In his first public statements during a trip to Canada, Pope Francis asked for forgiveness for survivors of abuse in Catholic residential schools for Indigenous children.
“I am deeply sorry,” the pope said, on the grounds of a former boarding school in Maskwacis, near Edmonton.
He said his apology was a first step and that a “serious investigation” into the abuse needed to take place so that the trauma could be overcome.
The pontiff is in Canada to apologize for the Church’s role in schools designed to convert Indigenous children.
The schools, funded by the Canadian government, were part of a policy to destroy Indigenous cultures.
The papal apology was met with applause from survivors in the audience, some of whom had traveled far and wide to hear the pope speak.
Francis expressed “his sadness, outrage and shame” at the actions of members of the Roman Catholic Church, which ran most residential schools in Canada.
The 85-year-old pope called the school system a “disastrous error” and asked forgiveness “for the wrong committed by so many Christians” against indigenous people.
Also present at the event were Prime Minister Justin Trudeau and Governor General Mary Simon, the first Indigenous woman to hold the position – whose role is to represent Queen Elizabeth II in the country, as the monarch is the head of the country. state of Canada, a constitutional monarchy.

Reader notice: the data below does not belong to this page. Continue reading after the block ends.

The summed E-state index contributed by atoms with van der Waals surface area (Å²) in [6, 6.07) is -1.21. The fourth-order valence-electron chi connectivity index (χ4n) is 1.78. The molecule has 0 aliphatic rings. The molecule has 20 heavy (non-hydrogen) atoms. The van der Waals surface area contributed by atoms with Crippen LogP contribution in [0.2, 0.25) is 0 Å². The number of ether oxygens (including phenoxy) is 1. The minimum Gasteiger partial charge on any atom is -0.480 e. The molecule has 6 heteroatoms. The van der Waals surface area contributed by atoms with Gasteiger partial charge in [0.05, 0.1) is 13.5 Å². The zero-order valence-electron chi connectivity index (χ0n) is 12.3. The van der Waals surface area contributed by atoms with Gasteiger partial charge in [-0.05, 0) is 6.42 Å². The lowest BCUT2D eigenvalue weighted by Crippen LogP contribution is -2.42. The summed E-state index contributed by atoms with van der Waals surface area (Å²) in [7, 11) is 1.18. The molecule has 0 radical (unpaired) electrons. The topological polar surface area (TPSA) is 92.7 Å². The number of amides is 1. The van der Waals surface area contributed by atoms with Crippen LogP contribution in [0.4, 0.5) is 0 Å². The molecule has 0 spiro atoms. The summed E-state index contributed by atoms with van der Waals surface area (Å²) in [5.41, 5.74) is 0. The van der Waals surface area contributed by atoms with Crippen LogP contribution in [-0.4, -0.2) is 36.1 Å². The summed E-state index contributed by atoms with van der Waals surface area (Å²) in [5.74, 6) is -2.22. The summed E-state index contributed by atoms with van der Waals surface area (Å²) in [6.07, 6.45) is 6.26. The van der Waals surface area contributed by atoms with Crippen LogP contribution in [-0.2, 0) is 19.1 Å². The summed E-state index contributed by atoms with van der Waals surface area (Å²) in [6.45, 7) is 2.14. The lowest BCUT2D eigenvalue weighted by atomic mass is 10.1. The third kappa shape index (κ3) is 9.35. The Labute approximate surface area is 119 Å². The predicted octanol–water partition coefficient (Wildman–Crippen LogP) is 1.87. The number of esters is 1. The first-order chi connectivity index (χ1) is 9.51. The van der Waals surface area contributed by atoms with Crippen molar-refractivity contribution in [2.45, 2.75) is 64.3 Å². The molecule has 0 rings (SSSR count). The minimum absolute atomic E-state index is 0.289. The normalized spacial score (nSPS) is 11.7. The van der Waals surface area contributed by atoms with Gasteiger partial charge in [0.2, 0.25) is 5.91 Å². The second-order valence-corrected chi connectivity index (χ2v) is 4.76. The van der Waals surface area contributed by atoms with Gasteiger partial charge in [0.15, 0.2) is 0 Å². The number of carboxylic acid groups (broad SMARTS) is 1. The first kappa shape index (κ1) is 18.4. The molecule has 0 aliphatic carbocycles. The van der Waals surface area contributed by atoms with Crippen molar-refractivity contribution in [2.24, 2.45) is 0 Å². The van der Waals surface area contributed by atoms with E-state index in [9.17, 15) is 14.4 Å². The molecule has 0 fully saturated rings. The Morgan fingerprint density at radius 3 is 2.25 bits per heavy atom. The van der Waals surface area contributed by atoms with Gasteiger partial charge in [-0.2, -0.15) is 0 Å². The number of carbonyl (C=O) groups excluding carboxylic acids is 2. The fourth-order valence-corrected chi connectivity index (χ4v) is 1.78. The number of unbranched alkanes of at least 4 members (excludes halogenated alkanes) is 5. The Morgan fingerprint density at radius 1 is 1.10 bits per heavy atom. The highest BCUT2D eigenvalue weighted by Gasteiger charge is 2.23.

Ahead of his remarks, the pope met privately with local church leaders and led a silent prayer at Ermineskin Cree Nation Cemetery, where there are marked — and likely unmarked — graves of boarding school students. .
The former Ermineskin Boarding School site, one of the largest in Canada, is the first stop on the pope’s journey – what the pontiff called “a pilgrimage of penance.”
Many have called on the pope to apologize for the role played by the Catholic Church in running up to 70% of boarding schools in Canada.
Schools operated from the 1870s, with the last closing in 1996. During this time, approximately 150,000 First Nations, Métis and Inuit children were removed from their homes and interned in these facilities.
The pope’s statements on Monday (7/25) come after a historic apology made in April to an indigenous delegation at the Vatican, on the occasion Francis said boarding schools were cause for “pain and shame.”
The apology was welcomed by indigenous leaders, but some called on the pope to act.
Also in Edmonton, the Pope will visit the Church of the Sacred Heart of the First Peoples, the first national parish of the Aboriginal peoples of Canada.
He is expected to make further public comments on the subject throughout his journey.
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